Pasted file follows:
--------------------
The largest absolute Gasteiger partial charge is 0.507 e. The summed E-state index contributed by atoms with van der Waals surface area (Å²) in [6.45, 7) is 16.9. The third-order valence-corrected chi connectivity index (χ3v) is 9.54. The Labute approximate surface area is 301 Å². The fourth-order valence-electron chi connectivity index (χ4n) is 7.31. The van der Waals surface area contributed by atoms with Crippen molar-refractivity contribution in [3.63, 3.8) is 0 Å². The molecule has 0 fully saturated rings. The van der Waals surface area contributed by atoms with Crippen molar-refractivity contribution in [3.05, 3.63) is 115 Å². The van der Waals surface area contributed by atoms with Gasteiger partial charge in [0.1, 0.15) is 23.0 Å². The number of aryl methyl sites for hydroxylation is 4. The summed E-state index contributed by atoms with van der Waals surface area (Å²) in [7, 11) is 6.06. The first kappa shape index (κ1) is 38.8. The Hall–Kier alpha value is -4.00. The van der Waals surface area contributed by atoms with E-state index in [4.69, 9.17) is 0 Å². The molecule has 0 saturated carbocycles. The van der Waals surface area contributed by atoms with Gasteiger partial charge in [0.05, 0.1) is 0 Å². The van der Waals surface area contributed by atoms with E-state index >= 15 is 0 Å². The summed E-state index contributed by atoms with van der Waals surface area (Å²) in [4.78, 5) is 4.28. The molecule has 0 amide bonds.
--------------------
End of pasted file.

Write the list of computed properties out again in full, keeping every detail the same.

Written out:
The largest absolute Gasteiger partial charge is 0.507 e. The summed E-state index contributed by atoms with van der Waals surface area (Å²) in [6.45, 7) is 16.9. The third-order valence-corrected chi connectivity index (χ3v) is 9.54. The Labute approximate surface area is 301 Å². The fourth-order valence-electron chi connectivity index (χ4n) is 7.31. The van der Waals surface area contributed by atoms with Crippen molar-refractivity contribution in [3.63, 3.8) is 0 Å². The molecule has 0 fully saturated rings. The van der Waals surface area contributed by atoms with Crippen molar-refractivity contribution in [3.05, 3.63) is 115 Å². The van der Waals surface area contributed by atoms with Gasteiger partial charge in [0.1, 0.15) is 23.0 Å². The number of aryl methyl sites for hydroxylation is 4. The summed E-state index contributed by atoms with van der Waals surface area (Å²) in [7, 11) is 6.06. The first kappa shape index (κ1) is 38.8. The Hall–Kier alpha value is -4.00. The van der Waals surface area contributed by atoms with E-state index in [4.69, 9.17) is 0 Å². The molecule has 0 saturated carbocycles. The van der Waals surface area contributed by atoms with Gasteiger partial charge in [0.05, 0.1) is 0 Å². The van der Waals surface area contributed by atoms with E-state index >= 15 is 0 Å². The summed E-state index contributed by atoms with van der Waals surface area (Å²) in [4.78, 5) is 4.28. The molecule has 0 amide bonds.